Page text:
Walter Hamilton. Japan and China: agreeing to disagree

Nov 9, 2014

In diplomacy, sometimes a nod is as good as a wink. You can argue later over the question of who nodded first (if at all). The leaders of Japan and China are maneuvering towards their first face-to-face meeting after two years of chilly and occasionally belligerent relations. To enable the meeting to happen officials on both sides have been engaged in a tortuous diplomacy of the nod/wink kind.

The Japanese have a word, nemawashi, which loosely translates as ‘spade work’. They are masters at the patient, protracted negotiations––and accompanying softening up process––necessary to bring off a business deal, public works project or diplomatic coup. Their obvious equals in this are the Chinese.

Two years ago, the centre-left government of Yoshihiko Noda, jammed in a wedge by right-wing agitators, took the fateful decision to nationalize several islands in the Senkaku group, close to Taiwan, which have been administered by Japan for most of the past 120 years. This, as far as China was concerned, changed the status quo in the two countries’ management of their territorial dispute over the islands.

The Communist Party gave the green light for widespread protests in China, which sometimes turned violent: Japanese business premises were attacked, trade flows declined sharply and Chinese tourists stopped visiting Japan. When Chinese military vessels and aircraft started aggressively intruding into the sea and airspace around the islands, and Beijing unilaterally declared an exclusion zone in the East China Sea, it seemed possible that a military conflict might be triggered.

The replacement of the Noda administration by the conservative LDP-led government of Shinzo Abe in December 2012 only sharpened the conflict. Abe adopted a hardline ‘no recognition’ policy towards China’s claim to the Senkaku (Diaoyu) islands and deployed additional military resources to defend Japan’s interests.

Though the risk of an ‘accidental’ clash remained real, this writer never believed a military conflict was imminent, for several reasons. First, it was not in Japan’s interest to start one. Secondly, China knew that its naval power, at this stage, was not sufficient to be assured of victory. Thirdly, the Chinese economy is going through a delicate transition to a lower pattern of growth and would be vulnerable to any shocks flowing from a military clash with Japan. Finally, the Senkaku/Diaoyu issue is essentially about muscle flexing; the islands have little intrinsic value. In an exercise of muscle flexing, the idea is to display your biceps and triceps without actually lift the weights. This goes for both Abe and China’s President Xi Jinping.

Diplomacy, rather than war, always held out the best solution for both sides: hence the months of backroom meetings aimed at achieving a result that allows both to maintain face. The APEC leaders forum, which kicks off in Beijing tomorrow (Monday), is the obvious occasion for a first tête-a-tête between Abe and Xi. It’s not a guaranteed success, but it seems likely that it will mark the start of a new modus operandi for managing the territorial dispute.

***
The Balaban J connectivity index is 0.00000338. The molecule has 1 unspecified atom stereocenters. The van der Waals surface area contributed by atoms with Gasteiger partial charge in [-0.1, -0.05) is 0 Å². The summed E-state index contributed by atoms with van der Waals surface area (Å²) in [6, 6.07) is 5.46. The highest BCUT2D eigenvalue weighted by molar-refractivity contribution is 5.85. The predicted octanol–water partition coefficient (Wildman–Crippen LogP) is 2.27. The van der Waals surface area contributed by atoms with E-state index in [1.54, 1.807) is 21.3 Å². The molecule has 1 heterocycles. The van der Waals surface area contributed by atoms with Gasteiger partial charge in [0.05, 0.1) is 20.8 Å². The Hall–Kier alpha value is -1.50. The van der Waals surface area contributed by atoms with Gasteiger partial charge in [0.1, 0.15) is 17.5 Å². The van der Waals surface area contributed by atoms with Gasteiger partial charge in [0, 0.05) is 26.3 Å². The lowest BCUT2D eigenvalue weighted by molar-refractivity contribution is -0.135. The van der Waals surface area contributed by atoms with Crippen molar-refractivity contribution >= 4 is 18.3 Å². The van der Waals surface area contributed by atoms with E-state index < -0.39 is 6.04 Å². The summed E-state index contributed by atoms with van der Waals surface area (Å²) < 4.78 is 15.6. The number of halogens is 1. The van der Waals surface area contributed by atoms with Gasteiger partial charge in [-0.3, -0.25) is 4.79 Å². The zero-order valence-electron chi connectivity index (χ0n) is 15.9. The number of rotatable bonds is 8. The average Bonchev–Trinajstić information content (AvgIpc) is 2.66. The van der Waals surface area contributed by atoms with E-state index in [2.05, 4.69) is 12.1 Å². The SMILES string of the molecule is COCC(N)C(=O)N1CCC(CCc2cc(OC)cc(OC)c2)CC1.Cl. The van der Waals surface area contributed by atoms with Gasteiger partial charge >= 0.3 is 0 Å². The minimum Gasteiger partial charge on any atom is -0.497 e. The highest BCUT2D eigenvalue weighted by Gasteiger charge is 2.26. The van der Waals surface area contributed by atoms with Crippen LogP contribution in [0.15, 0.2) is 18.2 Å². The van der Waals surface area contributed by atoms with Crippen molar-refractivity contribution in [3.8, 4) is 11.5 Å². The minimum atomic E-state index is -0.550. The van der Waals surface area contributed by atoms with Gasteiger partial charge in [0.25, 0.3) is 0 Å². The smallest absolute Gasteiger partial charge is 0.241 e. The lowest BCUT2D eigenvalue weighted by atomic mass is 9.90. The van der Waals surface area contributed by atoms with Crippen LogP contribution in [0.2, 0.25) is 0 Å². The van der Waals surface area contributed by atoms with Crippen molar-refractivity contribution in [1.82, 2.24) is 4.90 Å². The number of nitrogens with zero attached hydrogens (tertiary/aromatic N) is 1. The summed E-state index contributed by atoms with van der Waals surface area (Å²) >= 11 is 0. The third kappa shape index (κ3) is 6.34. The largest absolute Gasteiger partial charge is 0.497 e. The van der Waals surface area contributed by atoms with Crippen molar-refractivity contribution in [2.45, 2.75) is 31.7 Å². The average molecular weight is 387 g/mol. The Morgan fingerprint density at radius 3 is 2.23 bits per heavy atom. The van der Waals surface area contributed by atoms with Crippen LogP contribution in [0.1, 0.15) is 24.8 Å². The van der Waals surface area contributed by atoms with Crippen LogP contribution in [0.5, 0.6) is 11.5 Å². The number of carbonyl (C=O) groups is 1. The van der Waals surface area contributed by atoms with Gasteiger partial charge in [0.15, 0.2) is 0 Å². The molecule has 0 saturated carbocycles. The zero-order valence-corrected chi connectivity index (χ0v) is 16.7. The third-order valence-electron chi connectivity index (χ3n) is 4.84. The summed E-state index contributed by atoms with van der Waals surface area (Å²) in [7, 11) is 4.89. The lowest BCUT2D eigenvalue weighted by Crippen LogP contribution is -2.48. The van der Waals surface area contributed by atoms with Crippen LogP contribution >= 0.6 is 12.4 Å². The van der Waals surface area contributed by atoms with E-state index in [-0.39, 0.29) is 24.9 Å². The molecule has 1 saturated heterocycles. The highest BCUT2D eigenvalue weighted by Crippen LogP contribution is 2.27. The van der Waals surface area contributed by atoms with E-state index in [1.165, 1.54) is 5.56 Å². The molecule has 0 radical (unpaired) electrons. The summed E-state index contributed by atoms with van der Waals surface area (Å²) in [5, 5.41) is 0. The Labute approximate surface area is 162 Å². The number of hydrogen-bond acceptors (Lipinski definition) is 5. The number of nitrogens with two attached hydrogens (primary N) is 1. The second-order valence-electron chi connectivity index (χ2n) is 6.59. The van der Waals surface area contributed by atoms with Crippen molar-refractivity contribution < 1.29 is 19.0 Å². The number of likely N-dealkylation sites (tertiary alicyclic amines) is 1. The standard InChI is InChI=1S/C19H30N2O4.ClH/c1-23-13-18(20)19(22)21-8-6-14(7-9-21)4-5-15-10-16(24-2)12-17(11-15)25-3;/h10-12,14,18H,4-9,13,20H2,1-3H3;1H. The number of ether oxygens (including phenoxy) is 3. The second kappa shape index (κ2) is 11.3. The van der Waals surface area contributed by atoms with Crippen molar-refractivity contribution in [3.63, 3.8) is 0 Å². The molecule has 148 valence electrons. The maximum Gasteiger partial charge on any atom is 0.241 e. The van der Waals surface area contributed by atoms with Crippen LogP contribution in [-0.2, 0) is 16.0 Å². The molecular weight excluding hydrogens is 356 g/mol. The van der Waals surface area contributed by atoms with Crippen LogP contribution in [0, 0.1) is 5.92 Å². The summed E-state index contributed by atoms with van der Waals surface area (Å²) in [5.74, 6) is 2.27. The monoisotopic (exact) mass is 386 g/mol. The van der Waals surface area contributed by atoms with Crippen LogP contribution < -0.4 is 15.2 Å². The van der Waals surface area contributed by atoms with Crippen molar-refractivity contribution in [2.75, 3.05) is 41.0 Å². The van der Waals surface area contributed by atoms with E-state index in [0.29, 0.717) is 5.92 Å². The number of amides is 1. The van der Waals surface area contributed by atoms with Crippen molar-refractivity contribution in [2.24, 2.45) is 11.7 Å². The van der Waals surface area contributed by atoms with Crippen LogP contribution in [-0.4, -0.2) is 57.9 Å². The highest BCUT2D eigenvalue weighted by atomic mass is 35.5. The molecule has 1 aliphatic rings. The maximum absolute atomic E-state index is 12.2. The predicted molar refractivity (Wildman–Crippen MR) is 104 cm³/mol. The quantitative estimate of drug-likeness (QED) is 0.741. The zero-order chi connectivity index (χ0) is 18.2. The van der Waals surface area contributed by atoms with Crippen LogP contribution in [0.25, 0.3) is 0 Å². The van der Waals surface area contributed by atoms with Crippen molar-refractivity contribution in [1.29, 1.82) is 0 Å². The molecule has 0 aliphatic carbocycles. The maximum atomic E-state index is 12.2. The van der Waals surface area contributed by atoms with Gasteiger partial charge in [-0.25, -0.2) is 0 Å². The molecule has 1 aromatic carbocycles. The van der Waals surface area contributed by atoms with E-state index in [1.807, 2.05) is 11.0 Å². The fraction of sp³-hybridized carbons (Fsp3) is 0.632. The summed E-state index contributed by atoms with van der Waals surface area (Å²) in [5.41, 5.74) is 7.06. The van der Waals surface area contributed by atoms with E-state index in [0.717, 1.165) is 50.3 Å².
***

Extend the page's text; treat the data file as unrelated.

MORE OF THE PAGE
The fact that the meeting will happen in China satisfies Beijing: ‘Japan came to us’. The formula to be adopted, according to reports, is that both sides will ‘agree to disagree’ over which has sovereignty over the islands. This would satisfy Tokyo by falling short of an open admission that China has a claim to the islands. The two leaders are also expected to endorse the work of officials, undertaken during the past year, to put in place a conflict-resolution protocol for de-escalating situations that could give rise to a military clash.

The presence of a great number of coast guard and military vessels from the two nations, not to mention their competing fishing fleets, in the crowded East China Sea has been causing alarm in the neighbourhood and beyond. If Japan and China can agree on a better way to manage the consequences of their dispute, even if they cannot resolve it fundamentally, much will have been achieved.

The other concession sought by China is that Abe should stop making visits to the controversial Yasukuni Shrine in Tokyo, a symbol of Japan’s wartime aggression, and do more to acknowledge the nation’s past mistakes.

On these issues, the diplomats will have been throwing out their most delicate nods/winks. But remember, the horse is blind. Abe almost certainly will not publically abandon his prerogative to visit Yasukuni––but having stayed away during the recent autumn visiting ‘season’, he may already have sufficiently signaled his intention to tread carefully. (Other members of his Cabinet, however, have continued to visit the shrine where 14 convicted Class ‘A’ war criminals are commemorated among the 2.5 million war dead whose spirits are enshrined there.)

Whether the two leaders can bring to their talks anything constructive on the vexed issue of historical accountability is very unlikely. The meeting, in fact, may prove little more than a handshake and a photo opportunity: the first step on a long and difficult road back to a saner future.

Walter Hamilton reported from Japan for the ABC for eleven years.





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